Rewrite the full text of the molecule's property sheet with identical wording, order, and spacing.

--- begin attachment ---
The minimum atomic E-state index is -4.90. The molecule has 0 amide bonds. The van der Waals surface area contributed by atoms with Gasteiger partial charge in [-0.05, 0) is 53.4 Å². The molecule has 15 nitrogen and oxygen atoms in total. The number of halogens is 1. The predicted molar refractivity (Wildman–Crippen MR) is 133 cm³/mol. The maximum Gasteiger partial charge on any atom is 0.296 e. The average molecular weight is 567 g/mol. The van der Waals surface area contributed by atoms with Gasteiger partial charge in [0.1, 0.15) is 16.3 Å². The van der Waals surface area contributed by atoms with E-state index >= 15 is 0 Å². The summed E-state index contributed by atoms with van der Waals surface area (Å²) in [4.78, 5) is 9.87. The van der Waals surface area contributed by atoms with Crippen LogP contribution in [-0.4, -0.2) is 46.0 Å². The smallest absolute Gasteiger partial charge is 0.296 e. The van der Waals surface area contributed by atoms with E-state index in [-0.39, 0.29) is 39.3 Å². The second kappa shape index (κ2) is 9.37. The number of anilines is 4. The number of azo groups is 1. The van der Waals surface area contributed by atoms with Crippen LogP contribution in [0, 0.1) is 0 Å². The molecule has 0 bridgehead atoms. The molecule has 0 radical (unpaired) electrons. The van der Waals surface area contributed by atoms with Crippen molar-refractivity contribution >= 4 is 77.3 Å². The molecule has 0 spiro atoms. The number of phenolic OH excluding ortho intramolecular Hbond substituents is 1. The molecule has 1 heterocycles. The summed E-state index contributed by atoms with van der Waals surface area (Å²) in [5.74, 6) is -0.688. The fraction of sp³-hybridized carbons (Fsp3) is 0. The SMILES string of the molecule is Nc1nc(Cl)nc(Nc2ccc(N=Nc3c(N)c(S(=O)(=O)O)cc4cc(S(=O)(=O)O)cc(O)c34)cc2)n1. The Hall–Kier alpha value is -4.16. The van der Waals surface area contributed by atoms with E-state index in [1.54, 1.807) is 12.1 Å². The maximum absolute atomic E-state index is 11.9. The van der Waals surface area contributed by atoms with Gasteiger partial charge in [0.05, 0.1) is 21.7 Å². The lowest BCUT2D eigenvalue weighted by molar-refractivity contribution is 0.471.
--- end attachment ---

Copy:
The minimum atomic E-state index is -4.90. The molecule has 0 amide bonds. The van der Waals surface area contributed by atoms with Gasteiger partial charge in [-0.05, 0) is 53.4 Å². The molecule has 15 nitrogen and oxygen atoms in total. The number of halogens is 1. The predicted molar refractivity (Wildman–Crippen MR) is 133 cm³/mol. The maximum Gasteiger partial charge on any atom is 0.296 e. The average molecular weight is 567 g/mol. The van der Waals surface area contributed by atoms with Gasteiger partial charge in [0.1, 0.15) is 16.3 Å². The van der Waals surface area contributed by atoms with E-state index >= 15 is 0 Å². The summed E-state index contributed by atoms with van der Waals surface area (Å²) in [4.78, 5) is 9.87. The van der Waals surface area contributed by atoms with Crippen LogP contribution in [-0.4, -0.2) is 46.0 Å². The smallest absolute Gasteiger partial charge is 0.296 e. The van der Waals surface area contributed by atoms with E-state index in [-0.39, 0.29) is 39.3 Å². The second kappa shape index (κ2) is 9.37. The number of anilines is 4. The number of azo groups is 1. The van der Waals surface area contributed by atoms with Crippen LogP contribution in [0, 0.1) is 0 Å². The molecule has 0 bridgehead atoms. The molecule has 0 radical (unpaired) electrons. The van der Waals surface area contributed by atoms with Crippen molar-refractivity contribution >= 4 is 77.3 Å². The molecule has 0 spiro atoms. The number of phenolic OH excluding ortho intramolecular Hbond substituents is 1. The molecule has 1 heterocycles. The summed E-state index contributed by atoms with van der Waals surface area (Å²) in [5.74, 6) is -0.688. The fraction of sp³-hybridized carbons (Fsp3) is 0. The SMILES string of the molecule is Nc1nc(Cl)nc(Nc2ccc(N=Nc3c(N)c(S(=O)(=O)O)cc4cc(S(=O)(=O)O)cc(O)c34)cc2)n1. The Hall–Kier alpha value is -4.16. The van der Waals surface area contributed by atoms with E-state index in [1.54, 1.807) is 12.1 Å². The maximum absolute atomic E-state index is 11.9. The van der Waals surface area contributed by atoms with Gasteiger partial charge in [0.05, 0.1) is 21.7 Å². The lowest BCUT2D eigenvalue weighted by molar-refractivity contribution is 0.471.